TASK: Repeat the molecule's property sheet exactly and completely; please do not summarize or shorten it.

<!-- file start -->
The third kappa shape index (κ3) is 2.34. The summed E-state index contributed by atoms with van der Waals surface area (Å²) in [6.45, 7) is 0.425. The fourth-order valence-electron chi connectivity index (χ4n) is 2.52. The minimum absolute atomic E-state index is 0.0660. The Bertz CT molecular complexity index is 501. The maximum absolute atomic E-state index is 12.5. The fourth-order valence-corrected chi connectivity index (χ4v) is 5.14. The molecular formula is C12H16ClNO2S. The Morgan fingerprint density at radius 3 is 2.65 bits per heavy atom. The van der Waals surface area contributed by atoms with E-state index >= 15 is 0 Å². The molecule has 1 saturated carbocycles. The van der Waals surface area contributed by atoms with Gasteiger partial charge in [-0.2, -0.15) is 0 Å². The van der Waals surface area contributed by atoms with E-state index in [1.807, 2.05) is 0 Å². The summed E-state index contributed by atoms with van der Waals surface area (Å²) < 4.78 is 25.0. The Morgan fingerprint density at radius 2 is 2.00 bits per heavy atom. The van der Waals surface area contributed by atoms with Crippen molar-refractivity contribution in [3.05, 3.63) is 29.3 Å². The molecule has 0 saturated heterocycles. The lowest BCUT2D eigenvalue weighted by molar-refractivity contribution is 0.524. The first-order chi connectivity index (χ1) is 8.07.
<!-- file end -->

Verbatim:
The third kappa shape index (κ3) is 2.34. The summed E-state index contributed by atoms with van der Waals surface area (Å²) in [6.45, 7) is 0.425. The fourth-order valence-electron chi connectivity index (χ4n) is 2.52. The minimum absolute atomic E-state index is 0.0660. The Bertz CT molecular complexity index is 501. The maximum absolute atomic E-state index is 12.5. The fourth-order valence-corrected chi connectivity index (χ4v) is 5.14. The molecular formula is C12H16ClNO2S. The Morgan fingerprint density at radius 3 is 2.65 bits per heavy atom. The van der Waals surface area contributed by atoms with E-state index >= 15 is 0 Å². The molecule has 1 saturated carbocycles. The van der Waals surface area contributed by atoms with Gasteiger partial charge in [-0.2, -0.15) is 0 Å². The van der Waals surface area contributed by atoms with E-state index in [1.807, 2.05) is 0 Å². The summed E-state index contributed by atoms with van der Waals surface area (Å²) < 4.78 is 25.0. The Morgan fingerprint density at radius 2 is 2.00 bits per heavy atom. The van der Waals surface area contributed by atoms with Crippen molar-refractivity contribution in [3.05, 3.63) is 29.3 Å². The molecule has 0 saturated heterocycles. The lowest BCUT2D eigenvalue weighted by molar-refractivity contribution is 0.524. The first-order chi connectivity index (χ1) is 8.07.